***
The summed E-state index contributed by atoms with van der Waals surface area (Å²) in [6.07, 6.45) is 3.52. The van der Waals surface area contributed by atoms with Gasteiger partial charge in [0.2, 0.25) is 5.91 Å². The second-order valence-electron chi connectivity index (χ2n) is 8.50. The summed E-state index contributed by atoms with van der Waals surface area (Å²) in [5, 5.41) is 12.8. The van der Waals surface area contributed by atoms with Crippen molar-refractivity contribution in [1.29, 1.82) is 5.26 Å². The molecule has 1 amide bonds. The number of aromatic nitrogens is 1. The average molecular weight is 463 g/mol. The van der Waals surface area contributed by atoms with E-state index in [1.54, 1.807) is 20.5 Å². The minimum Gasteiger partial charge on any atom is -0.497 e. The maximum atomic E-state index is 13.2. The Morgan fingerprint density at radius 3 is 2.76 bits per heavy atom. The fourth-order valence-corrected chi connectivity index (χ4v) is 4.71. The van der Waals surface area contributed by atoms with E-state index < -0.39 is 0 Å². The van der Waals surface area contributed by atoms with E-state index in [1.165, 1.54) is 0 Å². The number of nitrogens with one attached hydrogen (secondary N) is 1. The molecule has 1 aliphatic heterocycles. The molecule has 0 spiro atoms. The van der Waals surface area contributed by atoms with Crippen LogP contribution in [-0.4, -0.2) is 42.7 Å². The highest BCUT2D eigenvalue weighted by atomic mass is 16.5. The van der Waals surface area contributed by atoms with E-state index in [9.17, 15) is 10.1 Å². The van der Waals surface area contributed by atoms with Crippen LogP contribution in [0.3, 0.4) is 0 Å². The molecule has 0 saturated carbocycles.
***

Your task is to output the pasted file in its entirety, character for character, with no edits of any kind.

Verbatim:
The summed E-state index contributed by atoms with van der Waals surface area (Å²) in [6.07, 6.45) is 3.52. The van der Waals surface area contributed by atoms with Gasteiger partial charge in [0.2, 0.25) is 5.91 Å². The second-order valence-electron chi connectivity index (χ2n) is 8.50. The summed E-state index contributed by atoms with van der Waals surface area (Å²) in [5, 5.41) is 12.8. The van der Waals surface area contributed by atoms with Crippen molar-refractivity contribution in [1.29, 1.82) is 5.26 Å². The molecule has 1 amide bonds. The number of aromatic nitrogens is 1. The average molecular weight is 463 g/mol. The van der Waals surface area contributed by atoms with E-state index in [1.54, 1.807) is 20.5 Å². The minimum Gasteiger partial charge on any atom is -0.497 e. The maximum atomic E-state index is 13.2. The Morgan fingerprint density at radius 3 is 2.76 bits per heavy atom. The fourth-order valence-corrected chi connectivity index (χ4v) is 4.71. The van der Waals surface area contributed by atoms with E-state index < -0.39 is 0 Å². The van der Waals surface area contributed by atoms with E-state index in [1.165, 1.54) is 0 Å². The number of nitrogens with one attached hydrogen (secondary N) is 1. The molecule has 1 aliphatic heterocycles. The molecule has 0 spiro atoms. The van der Waals surface area contributed by atoms with Crippen LogP contribution in [-0.4, -0.2) is 42.7 Å². The highest BCUT2D eigenvalue weighted by atomic mass is 16.5. The van der Waals surface area contributed by atoms with E-state index in [9.17, 15) is 10.1 Å². The van der Waals surface area contributed by atoms with Crippen LogP contribution in [0.3, 0.4) is 0 Å². The molecule has 0 saturated carbocycles.